Analysis Paralysis: Over-thinking and Knowing Too Much to Just CODE
I read a post on ArsTechnica today called "I know too much to program quickly. What can I do?" that is summary of a StackOverflow question by Zilk, who says:
Lately, I've been noticing that the more experience I gain, the longer it takes me to complete projects, or certain tasks in a project. I'm not going senile yet. It's just that I've seen so many different ways in which things can go wrong. And the potential pitfalls and gotchas that I know about and remember are just getting more and more.
Trivial example: it used to be just "okay, write a file here". Now I'm worrying about permissions, locking, concurrency, atomic operations, indirection/frameworks, different file systems, number of files in a directory, predictable temp file names, the quality of randomness in my PRNG, power shortages in the middle of any operation, an understandable API for what I'm doing, proper documentation, etc etc etc.
This really hit me because THIS IS ME. I was wondering recently if it was age-related, but I'm just not that old to be senile. It's too much experience combined with overthinking. I have more experience than many, but clearly not enough to keep me from suffering from Analysis Paralysis.
I have two side projects I'm doing on vacations and in the evenings when the house is asleep. One is a port of popular iOS application to Windows Phone, the other is a iOS app with a cloud service startup with my buddy Greg. Both projects have had awesome beginnings and then stalled when things just got overwhelming.
I kept starting features, the stalling. I felt like I was thrashing to disk, spending more time swapping ideas around in my head rather than just doing them. I'm still getting lots of things done, in general, I'm productive, but when I code I just thrash.
I'm overthinking stuff. "Write settings to a file" turns into a mess of paranoia around concurrency situations, upgrading settings from previous versions of the app (that don't exist, mind you), and it just snowballs from there. It's not exactly scope creep, but it's a kind of architectural paranoia. I see so many issues and possible bugs that I've learned over the years that could derail a feature that I end up derailing the feature.
The answer, they say, is You Aren't Gonna Need It. "Perfect is the enemy of the good" reminds user Telastyn. These are easy to intellectualize but hard to internalize. User Mouviciel says:
Looks like you are not experienced enough :). The next lesson is: stick to requirements, not more.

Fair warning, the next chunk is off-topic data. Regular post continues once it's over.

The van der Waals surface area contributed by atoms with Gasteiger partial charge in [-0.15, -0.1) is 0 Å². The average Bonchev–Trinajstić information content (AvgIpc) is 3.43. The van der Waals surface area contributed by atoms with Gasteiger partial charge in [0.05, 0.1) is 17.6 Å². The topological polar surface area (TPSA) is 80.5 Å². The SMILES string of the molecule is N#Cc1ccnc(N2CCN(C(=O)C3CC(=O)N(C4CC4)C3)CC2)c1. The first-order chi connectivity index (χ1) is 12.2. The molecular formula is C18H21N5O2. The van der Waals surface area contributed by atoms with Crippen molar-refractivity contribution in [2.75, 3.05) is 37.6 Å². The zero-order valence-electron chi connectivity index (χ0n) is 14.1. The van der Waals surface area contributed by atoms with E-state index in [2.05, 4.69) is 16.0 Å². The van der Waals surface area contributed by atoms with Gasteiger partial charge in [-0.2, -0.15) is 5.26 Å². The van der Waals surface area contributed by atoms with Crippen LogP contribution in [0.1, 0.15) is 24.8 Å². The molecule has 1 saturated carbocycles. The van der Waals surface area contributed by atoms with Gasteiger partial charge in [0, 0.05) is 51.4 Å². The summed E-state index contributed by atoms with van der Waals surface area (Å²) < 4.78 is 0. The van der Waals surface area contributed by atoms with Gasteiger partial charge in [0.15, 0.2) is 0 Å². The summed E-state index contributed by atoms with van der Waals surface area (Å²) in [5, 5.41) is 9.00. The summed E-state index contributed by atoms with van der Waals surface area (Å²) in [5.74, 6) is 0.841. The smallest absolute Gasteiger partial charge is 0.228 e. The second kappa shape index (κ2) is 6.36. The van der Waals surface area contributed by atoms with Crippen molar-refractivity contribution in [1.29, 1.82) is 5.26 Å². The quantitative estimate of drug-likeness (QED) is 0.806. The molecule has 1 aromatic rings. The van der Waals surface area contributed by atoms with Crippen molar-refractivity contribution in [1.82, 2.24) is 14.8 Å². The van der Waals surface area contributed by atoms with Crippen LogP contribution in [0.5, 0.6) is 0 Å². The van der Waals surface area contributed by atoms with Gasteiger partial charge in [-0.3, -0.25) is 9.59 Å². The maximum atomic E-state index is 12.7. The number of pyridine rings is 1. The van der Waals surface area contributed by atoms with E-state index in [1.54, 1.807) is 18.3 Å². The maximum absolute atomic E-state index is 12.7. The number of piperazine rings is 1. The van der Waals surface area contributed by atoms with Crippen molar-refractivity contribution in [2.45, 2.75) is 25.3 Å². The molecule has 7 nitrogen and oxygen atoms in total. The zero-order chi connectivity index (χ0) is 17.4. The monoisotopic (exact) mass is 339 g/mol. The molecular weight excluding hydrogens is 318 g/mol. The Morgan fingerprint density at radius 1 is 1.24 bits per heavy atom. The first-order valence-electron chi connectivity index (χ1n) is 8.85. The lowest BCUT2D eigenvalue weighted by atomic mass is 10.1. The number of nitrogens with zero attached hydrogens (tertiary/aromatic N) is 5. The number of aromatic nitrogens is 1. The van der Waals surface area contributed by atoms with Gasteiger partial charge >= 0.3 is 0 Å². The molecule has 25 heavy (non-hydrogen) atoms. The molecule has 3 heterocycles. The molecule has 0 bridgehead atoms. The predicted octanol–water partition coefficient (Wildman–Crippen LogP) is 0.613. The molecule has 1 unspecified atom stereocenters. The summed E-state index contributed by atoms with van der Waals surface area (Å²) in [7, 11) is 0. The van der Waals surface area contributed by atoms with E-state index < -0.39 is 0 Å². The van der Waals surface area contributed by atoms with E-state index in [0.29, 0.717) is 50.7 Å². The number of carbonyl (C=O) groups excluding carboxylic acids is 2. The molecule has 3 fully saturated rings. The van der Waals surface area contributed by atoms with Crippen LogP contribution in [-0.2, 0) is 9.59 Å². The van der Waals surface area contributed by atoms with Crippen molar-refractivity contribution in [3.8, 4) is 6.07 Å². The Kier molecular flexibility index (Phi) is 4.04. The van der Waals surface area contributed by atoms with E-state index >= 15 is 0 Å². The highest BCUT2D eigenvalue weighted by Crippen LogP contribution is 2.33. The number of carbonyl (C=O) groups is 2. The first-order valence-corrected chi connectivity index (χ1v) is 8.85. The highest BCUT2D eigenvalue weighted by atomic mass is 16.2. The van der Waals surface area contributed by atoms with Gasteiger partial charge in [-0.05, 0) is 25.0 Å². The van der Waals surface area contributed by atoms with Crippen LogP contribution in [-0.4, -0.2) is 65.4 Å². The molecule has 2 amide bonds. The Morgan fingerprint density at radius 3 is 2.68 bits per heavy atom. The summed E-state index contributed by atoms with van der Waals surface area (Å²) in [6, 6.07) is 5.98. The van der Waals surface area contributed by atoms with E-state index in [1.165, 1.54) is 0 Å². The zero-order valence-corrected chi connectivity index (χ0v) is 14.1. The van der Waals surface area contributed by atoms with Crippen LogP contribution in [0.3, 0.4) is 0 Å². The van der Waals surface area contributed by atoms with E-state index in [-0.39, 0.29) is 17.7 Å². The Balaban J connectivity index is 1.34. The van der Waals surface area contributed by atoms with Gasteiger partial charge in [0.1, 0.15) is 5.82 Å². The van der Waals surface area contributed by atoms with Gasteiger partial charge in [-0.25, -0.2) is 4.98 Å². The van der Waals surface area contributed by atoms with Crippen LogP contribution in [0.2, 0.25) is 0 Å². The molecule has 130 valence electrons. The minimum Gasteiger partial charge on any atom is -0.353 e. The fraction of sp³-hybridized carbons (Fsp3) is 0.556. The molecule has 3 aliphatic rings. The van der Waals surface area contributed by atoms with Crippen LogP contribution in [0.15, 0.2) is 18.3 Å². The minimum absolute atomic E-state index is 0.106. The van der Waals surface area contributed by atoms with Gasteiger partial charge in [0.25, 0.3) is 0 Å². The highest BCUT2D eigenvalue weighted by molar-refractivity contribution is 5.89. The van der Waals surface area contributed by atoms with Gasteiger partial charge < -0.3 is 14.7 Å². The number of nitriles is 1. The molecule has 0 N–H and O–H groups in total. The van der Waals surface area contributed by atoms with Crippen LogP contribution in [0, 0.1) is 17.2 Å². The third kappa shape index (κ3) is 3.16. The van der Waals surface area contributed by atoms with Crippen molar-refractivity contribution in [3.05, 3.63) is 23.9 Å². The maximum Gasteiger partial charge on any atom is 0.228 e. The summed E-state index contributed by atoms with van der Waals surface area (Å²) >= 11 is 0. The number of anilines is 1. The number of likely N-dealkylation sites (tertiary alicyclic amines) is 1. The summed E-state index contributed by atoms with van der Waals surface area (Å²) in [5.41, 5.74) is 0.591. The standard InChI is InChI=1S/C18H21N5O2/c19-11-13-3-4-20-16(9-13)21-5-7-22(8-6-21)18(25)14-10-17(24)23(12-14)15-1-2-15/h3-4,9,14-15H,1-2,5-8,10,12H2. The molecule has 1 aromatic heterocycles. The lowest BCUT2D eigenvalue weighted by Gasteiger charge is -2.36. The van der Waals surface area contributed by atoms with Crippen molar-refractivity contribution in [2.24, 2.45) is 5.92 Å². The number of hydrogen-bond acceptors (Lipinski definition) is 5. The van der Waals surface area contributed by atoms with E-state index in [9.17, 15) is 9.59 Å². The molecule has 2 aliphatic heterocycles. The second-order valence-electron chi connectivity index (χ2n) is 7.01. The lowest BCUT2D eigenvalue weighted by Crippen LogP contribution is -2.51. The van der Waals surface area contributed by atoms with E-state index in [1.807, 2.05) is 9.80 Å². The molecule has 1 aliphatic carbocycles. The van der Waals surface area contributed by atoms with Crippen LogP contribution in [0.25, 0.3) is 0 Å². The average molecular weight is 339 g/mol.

I get that, but me, I often need another brain to complement my own.
How I Solve Overthinking
I learned about Agile from James Shore while I was working at Corillian some years ago, but it's Pairing that resonates with me the most. With a good pair, you'll get 3 times the work, not double.
I worked my way through both these startup issues by bringing in another brain. I'm not the best programmer, but I do OK. But somehow we are both better when we pair. I paired with Greg on the iOS and my new friend Jan Hanneman on the other. They are both clearly better coders than I, which is intimidating, but I'm still sure I provide value. What they gave me was a fresh perspective and a focus to say "YAGNI" and just get features done. The ironic part is, if I'm brought in on a project to pair, that's what I bring also.
My wife thinks this is hilarious. It's the old relationship joke where your partner says something for years and years, then one day you rush home from work to share this amazing new "insight" from a stranger...the same insight your partner has been sharing all this time.
Since I work remotely, all my Pair Programming has to happen over video chat and screen sharing. I use Skype, Lync, Join.me, and whatever else works. We take turns working through features in Trello boards, sharing one person's screen, talking and coding, designing and brainstorming, then commiting to Git, syncing, and switching the share.
This seems to work well for sessions as long as 3 hours, but after that, we get pretty wasted. However the feeling of accomplishment when you work through a problem with a partner is also magnified.
Does your coding life get paralyzed? How do YOU work through it?
* Photo courtesy of FOCUS100